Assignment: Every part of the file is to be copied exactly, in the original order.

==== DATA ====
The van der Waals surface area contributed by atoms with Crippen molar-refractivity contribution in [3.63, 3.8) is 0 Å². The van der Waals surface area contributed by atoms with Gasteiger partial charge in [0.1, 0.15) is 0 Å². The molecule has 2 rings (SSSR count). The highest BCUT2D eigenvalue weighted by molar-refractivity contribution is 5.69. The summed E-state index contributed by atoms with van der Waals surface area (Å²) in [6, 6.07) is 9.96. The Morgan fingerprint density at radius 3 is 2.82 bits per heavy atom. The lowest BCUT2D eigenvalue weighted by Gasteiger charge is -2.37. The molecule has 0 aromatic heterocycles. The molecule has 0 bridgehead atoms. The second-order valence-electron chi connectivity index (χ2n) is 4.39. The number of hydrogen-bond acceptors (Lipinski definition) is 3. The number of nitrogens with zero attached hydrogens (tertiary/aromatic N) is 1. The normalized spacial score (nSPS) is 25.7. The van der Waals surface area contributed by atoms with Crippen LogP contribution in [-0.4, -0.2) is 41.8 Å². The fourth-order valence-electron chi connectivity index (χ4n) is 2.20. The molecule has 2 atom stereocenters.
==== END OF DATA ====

The van der Waals surface area contributed by atoms with Crippen molar-refractivity contribution in [3.63, 3.8) is 0 Å². The van der Waals surface area contributed by atoms with Gasteiger partial charge in [0.1, 0.15) is 0 Å². The molecule has 2 rings (SSSR count). The highest BCUT2D eigenvalue weighted by molar-refractivity contribution is 5.69. The summed E-state index contributed by atoms with van der Waals surface area (Å²) in [6, 6.07) is 9.96. The Morgan fingerprint density at radius 3 is 2.82 bits per heavy atom. The lowest BCUT2D eigenvalue weighted by Gasteiger charge is -2.37. The molecule has 0 aromatic heterocycles. The molecule has 0 bridgehead atoms. The second-order valence-electron chi connectivity index (χ2n) is 4.39. The number of hydrogen-bond acceptors (Lipinski definition) is 3. The number of nitrogens with zero attached hydrogens (tertiary/aromatic N) is 1. The normalized spacial score (nSPS) is 25.7. The van der Waals surface area contributed by atoms with Crippen LogP contribution in [-0.4, -0.2) is 41.8 Å². The fourth-order valence-electron chi connectivity index (χ4n) is 2.20. The molecule has 2 atom stereocenters.